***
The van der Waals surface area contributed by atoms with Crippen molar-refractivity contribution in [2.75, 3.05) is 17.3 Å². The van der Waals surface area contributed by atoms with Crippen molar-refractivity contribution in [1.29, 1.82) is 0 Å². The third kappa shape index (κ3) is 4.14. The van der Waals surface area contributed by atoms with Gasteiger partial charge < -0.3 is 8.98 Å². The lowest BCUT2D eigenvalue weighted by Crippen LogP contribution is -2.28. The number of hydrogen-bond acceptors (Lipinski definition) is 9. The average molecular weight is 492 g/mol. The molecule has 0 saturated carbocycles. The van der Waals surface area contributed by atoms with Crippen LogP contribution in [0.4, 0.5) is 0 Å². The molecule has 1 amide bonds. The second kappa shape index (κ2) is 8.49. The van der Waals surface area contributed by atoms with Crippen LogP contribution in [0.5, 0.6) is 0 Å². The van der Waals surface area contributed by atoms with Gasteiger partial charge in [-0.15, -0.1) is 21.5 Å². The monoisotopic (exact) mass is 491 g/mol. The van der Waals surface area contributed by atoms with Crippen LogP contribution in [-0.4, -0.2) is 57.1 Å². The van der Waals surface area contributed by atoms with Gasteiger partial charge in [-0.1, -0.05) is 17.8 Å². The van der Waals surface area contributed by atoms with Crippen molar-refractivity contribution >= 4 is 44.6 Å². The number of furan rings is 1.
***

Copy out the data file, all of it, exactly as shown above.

The van der Waals surface area contributed by atoms with Crippen molar-refractivity contribution in [2.75, 3.05) is 17.3 Å². The van der Waals surface area contributed by atoms with Crippen molar-refractivity contribution in [1.29, 1.82) is 0 Å². The third kappa shape index (κ3) is 4.14. The van der Waals surface area contributed by atoms with Gasteiger partial charge < -0.3 is 8.98 Å². The lowest BCUT2D eigenvalue weighted by Crippen LogP contribution is -2.28. The number of hydrogen-bond acceptors (Lipinski definition) is 9. The average molecular weight is 492 g/mol. The molecule has 0 saturated carbocycles. The van der Waals surface area contributed by atoms with Crippen LogP contribution in [0.4, 0.5) is 0 Å². The molecule has 1 amide bonds. The second kappa shape index (κ2) is 8.49. The van der Waals surface area contributed by atoms with Crippen LogP contribution in [0.5, 0.6) is 0 Å². The van der Waals surface area contributed by atoms with Gasteiger partial charge in [-0.15, -0.1) is 21.5 Å². The monoisotopic (exact) mass is 491 g/mol. The van der Waals surface area contributed by atoms with Crippen LogP contribution in [-0.4, -0.2) is 57.1 Å². The van der Waals surface area contributed by atoms with Gasteiger partial charge in [-0.1, -0.05) is 17.8 Å². The van der Waals surface area contributed by atoms with Crippen molar-refractivity contribution >= 4 is 44.6 Å². The number of furan rings is 1.